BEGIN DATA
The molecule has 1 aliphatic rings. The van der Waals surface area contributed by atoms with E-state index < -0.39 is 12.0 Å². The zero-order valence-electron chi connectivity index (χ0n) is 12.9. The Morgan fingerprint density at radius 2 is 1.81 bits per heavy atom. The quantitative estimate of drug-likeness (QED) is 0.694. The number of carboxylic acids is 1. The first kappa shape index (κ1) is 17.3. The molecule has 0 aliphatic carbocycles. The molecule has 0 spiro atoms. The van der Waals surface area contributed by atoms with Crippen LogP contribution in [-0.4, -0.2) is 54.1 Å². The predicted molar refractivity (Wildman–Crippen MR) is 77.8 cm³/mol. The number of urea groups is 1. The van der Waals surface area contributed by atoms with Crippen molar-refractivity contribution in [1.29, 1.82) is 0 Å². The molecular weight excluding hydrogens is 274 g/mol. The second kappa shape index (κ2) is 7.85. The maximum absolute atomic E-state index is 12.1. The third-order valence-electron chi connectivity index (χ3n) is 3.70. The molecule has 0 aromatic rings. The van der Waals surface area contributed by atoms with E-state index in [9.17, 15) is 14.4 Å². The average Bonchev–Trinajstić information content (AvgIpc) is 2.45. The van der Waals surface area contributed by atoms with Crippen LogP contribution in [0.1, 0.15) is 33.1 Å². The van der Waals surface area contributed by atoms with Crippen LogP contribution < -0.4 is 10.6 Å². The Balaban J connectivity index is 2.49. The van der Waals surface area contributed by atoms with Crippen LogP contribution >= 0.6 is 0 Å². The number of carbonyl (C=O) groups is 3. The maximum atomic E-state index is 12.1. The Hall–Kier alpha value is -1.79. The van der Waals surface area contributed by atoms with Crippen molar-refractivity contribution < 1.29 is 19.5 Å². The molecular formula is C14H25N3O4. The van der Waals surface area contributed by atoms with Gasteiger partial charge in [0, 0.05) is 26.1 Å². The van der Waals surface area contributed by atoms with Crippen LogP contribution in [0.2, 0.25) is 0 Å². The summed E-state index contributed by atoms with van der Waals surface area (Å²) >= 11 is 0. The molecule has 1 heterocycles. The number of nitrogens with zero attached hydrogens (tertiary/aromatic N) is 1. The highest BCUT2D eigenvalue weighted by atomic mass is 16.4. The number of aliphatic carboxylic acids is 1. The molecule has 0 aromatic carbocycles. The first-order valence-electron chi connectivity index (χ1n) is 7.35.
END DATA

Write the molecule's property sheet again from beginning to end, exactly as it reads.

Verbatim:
The molecule has 1 aliphatic rings. The van der Waals surface area contributed by atoms with E-state index < -0.39 is 12.0 Å². The zero-order valence-electron chi connectivity index (χ0n) is 12.9. The Morgan fingerprint density at radius 2 is 1.81 bits per heavy atom. The quantitative estimate of drug-likeness (QED) is 0.694. The number of carboxylic acids is 1. The first kappa shape index (κ1) is 17.3. The molecule has 0 aliphatic carbocycles. The molecule has 0 spiro atoms. The van der Waals surface area contributed by atoms with Crippen LogP contribution in [-0.4, -0.2) is 54.1 Å². The predicted molar refractivity (Wildman–Crippen MR) is 77.8 cm³/mol. The number of urea groups is 1. The van der Waals surface area contributed by atoms with Crippen molar-refractivity contribution in [1.29, 1.82) is 0 Å². The molecular weight excluding hydrogens is 274 g/mol. The second kappa shape index (κ2) is 7.85. The maximum absolute atomic E-state index is 12.1. The third-order valence-electron chi connectivity index (χ3n) is 3.70. The molecule has 0 aromatic rings. The van der Waals surface area contributed by atoms with E-state index in [9.17, 15) is 14.4 Å². The average Bonchev–Trinajstić information content (AvgIpc) is 2.45. The van der Waals surface area contributed by atoms with Crippen LogP contribution in [0.1, 0.15) is 33.1 Å². The van der Waals surface area contributed by atoms with Crippen LogP contribution < -0.4 is 10.6 Å². The Balaban J connectivity index is 2.49. The van der Waals surface area contributed by atoms with Crippen LogP contribution >= 0.6 is 0 Å². The number of carbonyl (C=O) groups is 3. The maximum atomic E-state index is 12.1. The Hall–Kier alpha value is -1.79. The van der Waals surface area contributed by atoms with Crippen molar-refractivity contribution < 1.29 is 19.5 Å². The molecular formula is C14H25N3O4. The van der Waals surface area contributed by atoms with Gasteiger partial charge in [0, 0.05) is 26.1 Å². The van der Waals surface area contributed by atoms with Crippen LogP contribution in [0.2, 0.25) is 0 Å². The summed E-state index contributed by atoms with van der Waals surface area (Å²) >= 11 is 0. The molecule has 1 heterocycles. The number of nitrogens with zero attached hydrogens (tertiary/aromatic N) is 1. The highest BCUT2D eigenvalue weighted by atomic mass is 16.4. The number of aliphatic carboxylic acids is 1. The molecule has 0 aromatic carbocycles. The first-order valence-electron chi connectivity index (χ1n) is 7.35.